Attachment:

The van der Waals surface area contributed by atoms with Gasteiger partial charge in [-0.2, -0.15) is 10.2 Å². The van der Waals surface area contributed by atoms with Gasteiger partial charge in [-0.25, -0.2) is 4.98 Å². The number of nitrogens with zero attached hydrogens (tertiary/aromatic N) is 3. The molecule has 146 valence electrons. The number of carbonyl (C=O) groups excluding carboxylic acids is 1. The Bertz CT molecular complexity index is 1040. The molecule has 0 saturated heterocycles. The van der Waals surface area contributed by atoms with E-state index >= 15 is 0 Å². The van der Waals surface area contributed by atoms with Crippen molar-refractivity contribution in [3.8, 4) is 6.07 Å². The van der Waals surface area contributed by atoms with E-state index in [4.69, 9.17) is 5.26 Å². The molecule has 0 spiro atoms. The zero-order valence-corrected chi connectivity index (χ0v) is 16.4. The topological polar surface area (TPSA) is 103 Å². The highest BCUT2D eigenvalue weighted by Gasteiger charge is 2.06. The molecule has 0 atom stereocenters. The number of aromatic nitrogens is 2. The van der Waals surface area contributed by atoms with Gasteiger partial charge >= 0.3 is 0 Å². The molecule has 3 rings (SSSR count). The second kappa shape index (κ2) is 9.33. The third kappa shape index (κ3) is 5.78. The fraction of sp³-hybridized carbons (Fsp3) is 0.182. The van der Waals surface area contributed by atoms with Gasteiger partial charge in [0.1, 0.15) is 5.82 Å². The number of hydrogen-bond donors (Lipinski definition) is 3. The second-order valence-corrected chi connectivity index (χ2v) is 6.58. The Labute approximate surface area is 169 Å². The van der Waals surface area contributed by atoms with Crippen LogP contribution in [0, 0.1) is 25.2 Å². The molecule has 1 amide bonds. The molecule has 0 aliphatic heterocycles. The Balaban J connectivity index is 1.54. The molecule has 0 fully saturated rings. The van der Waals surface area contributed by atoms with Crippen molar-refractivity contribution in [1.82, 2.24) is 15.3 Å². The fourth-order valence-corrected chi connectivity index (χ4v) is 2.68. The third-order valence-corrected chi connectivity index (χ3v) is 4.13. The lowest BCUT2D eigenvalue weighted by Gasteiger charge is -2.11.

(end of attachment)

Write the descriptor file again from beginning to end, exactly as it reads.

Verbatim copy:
The van der Waals surface area contributed by atoms with Gasteiger partial charge in [-0.2, -0.15) is 10.2 Å². The van der Waals surface area contributed by atoms with Gasteiger partial charge in [-0.25, -0.2) is 4.98 Å². The number of nitrogens with zero attached hydrogens (tertiary/aromatic N) is 3. The molecule has 146 valence electrons. The number of carbonyl (C=O) groups excluding carboxylic acids is 1. The Bertz CT molecular complexity index is 1040. The molecule has 0 saturated heterocycles. The van der Waals surface area contributed by atoms with E-state index >= 15 is 0 Å². The van der Waals surface area contributed by atoms with Crippen molar-refractivity contribution in [3.8, 4) is 6.07 Å². The van der Waals surface area contributed by atoms with E-state index in [4.69, 9.17) is 5.26 Å². The molecule has 0 spiro atoms. The zero-order valence-corrected chi connectivity index (χ0v) is 16.4. The topological polar surface area (TPSA) is 103 Å². The highest BCUT2D eigenvalue weighted by Gasteiger charge is 2.06. The molecule has 0 atom stereocenters. The number of aromatic nitrogens is 2. The van der Waals surface area contributed by atoms with Gasteiger partial charge >= 0.3 is 0 Å². The molecule has 3 rings (SSSR count). The second kappa shape index (κ2) is 9.33. The third kappa shape index (κ3) is 5.78. The fraction of sp³-hybridized carbons (Fsp3) is 0.182. The van der Waals surface area contributed by atoms with Gasteiger partial charge in [0.1, 0.15) is 5.82 Å². The number of hydrogen-bond donors (Lipinski definition) is 3. The second-order valence-corrected chi connectivity index (χ2v) is 6.58. The Labute approximate surface area is 169 Å². The van der Waals surface area contributed by atoms with Crippen LogP contribution in [0, 0.1) is 25.2 Å². The molecule has 1 amide bonds. The molecule has 0 aliphatic heterocycles. The Balaban J connectivity index is 1.54. The molecule has 0 fully saturated rings. The van der Waals surface area contributed by atoms with Crippen molar-refractivity contribution in [1.82, 2.24) is 15.3 Å². The fourth-order valence-corrected chi connectivity index (χ4v) is 2.68. The third-order valence-corrected chi connectivity index (χ3v) is 4.13. The lowest BCUT2D eigenvalue weighted by Gasteiger charge is -2.11.